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Winter Safety Tips



Photo: flickr/popofatticus

True, we don't live in a winter wonderland. But as soon as the word "winter" pops out of the weather forecaster's mouth, families are heading for the hills to ski, sled, tube or snow shoe.

Here are some important safety tips to keep in mind this winter, whether you are traveling over a mountain pass, enjoying some fun snow sports or activities, and even if you plan to hunker down at home.

Safety Tips for Driving

  • Don't strap them in with bulky winter clothes. We know you want your little ones to be warm this winter season, but don't strap your child into a car seat with a bulky coat or snowsuit as it can affect the ability of your car seat to do its job. A bulky coat can compress in a crash and create a loose car seat harness. To properly secure your child, the harness straps must be snug and close to their body. To keep your child warm and toasty after you remove the bulky coat, you can use a blanket (or even the removed coat) placed over the tightened car seat harness.
  • Stock up the car. You never know when you might get stuck in the cold and snow, so always have an emergency bag stocked in your car. Be sure to include necessities such as food, formula, water, diapers, extra blankets and a spare set of warm clothing. You'll probably never need it but it's nice to have just in case.

Resource: Kate Carr, President and CEO of Safe Kids Worldwide, a source for information about child safety and injury prevention, and Julie Kleinert, North American Child Safety Technical Lead for General Motors.

Winter Sports and Activities

  • Keep sledders away from motor vehicles. Sledding on city streets can be dangerous, even when the street is closed. Kids (or grown-ups) can slide into cross traffic or even a parked car, causing serious injuries. Look for Sno-Parks near Seattle for good sledding and tubing spots. Also, city golf courses may open for sledding in snowy weather.
  • Sled feet first or sitting up, instead of lying down head-first, to help prevent head injuries. As well, consider having your child wear a helmet while sledding.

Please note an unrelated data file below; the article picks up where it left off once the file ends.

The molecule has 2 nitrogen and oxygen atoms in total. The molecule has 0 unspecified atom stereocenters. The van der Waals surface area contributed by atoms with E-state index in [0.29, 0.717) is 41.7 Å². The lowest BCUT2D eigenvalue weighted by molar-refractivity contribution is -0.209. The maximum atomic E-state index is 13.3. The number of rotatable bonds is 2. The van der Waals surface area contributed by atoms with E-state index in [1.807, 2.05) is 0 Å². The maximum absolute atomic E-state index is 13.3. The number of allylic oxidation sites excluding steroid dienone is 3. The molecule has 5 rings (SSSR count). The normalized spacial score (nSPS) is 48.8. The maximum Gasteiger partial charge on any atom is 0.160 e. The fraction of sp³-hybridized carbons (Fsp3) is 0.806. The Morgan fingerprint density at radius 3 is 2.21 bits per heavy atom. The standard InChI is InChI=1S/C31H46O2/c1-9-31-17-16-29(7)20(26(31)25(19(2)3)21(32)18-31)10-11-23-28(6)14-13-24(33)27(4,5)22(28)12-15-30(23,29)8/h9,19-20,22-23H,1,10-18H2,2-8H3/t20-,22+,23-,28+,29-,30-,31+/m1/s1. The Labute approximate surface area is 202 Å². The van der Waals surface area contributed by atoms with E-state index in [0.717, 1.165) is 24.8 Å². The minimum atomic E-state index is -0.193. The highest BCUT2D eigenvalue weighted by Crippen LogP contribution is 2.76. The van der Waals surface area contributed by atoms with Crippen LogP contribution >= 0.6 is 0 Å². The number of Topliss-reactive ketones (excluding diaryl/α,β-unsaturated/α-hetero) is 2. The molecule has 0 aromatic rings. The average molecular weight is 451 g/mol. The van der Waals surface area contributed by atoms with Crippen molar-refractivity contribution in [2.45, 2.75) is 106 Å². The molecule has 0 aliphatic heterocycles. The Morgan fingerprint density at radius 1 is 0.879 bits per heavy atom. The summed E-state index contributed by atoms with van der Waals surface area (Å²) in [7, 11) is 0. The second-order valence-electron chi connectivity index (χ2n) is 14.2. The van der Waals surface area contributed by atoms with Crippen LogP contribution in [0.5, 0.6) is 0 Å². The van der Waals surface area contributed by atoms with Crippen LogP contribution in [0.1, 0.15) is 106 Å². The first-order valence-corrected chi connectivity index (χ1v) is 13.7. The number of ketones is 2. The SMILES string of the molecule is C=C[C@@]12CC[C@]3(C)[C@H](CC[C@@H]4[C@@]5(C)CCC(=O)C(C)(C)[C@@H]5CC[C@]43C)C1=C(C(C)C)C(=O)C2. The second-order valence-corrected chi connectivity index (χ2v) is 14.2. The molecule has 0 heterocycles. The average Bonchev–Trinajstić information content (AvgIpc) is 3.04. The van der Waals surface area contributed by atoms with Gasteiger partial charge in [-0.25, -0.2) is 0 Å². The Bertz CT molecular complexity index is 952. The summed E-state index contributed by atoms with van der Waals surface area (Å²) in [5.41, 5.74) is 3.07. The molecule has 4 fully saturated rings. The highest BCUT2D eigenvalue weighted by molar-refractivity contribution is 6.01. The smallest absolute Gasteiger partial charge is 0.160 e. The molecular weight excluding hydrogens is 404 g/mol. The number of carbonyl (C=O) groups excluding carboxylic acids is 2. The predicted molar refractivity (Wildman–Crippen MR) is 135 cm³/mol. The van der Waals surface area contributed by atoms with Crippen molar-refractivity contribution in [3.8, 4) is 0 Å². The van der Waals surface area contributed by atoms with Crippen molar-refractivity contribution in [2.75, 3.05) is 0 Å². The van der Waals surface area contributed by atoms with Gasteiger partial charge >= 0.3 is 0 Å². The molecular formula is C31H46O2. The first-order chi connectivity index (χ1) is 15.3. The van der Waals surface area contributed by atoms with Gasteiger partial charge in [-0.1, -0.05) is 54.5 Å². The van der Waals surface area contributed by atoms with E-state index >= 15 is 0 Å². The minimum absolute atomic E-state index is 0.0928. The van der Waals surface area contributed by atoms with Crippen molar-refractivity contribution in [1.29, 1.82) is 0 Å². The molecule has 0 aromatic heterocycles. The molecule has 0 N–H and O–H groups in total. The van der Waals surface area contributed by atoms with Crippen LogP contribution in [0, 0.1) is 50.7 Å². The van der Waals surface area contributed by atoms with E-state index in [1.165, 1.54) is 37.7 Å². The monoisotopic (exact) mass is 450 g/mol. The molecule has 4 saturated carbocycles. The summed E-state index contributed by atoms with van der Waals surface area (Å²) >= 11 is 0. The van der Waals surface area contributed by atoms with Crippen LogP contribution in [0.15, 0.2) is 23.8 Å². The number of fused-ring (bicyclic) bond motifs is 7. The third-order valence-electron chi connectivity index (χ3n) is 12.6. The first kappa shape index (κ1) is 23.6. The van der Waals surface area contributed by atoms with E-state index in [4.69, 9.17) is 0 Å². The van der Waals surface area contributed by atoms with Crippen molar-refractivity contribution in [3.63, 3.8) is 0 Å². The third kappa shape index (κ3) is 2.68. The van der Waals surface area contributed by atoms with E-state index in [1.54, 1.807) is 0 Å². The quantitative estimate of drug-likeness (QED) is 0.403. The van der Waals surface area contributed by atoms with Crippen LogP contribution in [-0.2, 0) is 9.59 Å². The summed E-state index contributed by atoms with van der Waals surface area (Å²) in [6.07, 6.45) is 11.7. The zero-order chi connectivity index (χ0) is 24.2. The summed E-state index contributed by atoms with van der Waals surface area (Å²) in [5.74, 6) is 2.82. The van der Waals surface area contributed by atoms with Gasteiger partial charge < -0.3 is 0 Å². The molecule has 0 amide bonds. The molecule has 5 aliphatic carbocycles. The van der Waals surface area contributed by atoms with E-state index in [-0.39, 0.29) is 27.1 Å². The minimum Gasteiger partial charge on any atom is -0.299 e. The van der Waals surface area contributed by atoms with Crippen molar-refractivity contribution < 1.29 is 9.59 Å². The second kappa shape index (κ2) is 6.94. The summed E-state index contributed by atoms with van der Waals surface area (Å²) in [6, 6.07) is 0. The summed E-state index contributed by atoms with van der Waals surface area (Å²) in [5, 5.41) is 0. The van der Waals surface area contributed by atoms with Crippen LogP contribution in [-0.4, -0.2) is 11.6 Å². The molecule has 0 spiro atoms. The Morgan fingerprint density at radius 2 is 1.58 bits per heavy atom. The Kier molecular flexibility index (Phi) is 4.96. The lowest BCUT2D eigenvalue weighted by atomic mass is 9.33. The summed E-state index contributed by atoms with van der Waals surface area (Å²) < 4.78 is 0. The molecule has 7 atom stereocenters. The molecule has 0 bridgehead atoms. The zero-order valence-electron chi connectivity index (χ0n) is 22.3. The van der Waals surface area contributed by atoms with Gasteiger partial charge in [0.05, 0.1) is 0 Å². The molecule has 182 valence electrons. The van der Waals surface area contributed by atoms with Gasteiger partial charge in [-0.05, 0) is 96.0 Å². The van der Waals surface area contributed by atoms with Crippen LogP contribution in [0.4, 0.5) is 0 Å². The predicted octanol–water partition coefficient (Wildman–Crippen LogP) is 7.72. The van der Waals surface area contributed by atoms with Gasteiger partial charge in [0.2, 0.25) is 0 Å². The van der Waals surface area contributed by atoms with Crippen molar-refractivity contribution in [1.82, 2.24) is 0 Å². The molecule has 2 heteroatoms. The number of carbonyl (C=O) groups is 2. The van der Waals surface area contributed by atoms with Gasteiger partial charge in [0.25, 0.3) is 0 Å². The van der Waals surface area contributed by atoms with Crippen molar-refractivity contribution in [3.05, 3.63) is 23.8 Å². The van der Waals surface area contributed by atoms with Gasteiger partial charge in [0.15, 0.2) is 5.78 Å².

• All skiers and snowboarders should wear helmets. Ski facilities should require helmet use, but if they do not, parents should enforce the requirement for their children.
  • The rule of thumb for older babies and young children is to dress them in one more layer of clothing than an adult would wear in the same conditions. Don't forget warm boots, gloves or mittens and a hat.
  • Set reasonable time limits on outdoor play to prevent hypothermia and frostbite, which can occur more quickly in children than in adults. Have children come inside periodically to warm up.

Resource: "Winter Safety Tips" from the American Academy of Pediatrics.

Emergency Preparedness

  • Know the forecast. Stay informed and know the weather that is approaching so you are prepared for whatever Mother Nature throws your way.
  • Make an emergency plan and practice the plan with your family and those who depend on you. Discuss with your family how to prepare for and respond to emergencies. Everyone, including kids, should have a plan for how they will communicate during an emergency.

Resource: Take Winter by Storm, a website that offers winter weather preparedness tips and resources for Western Washington, up-to-the-minute forecasts, emergency checklists and family communication plan ideas.


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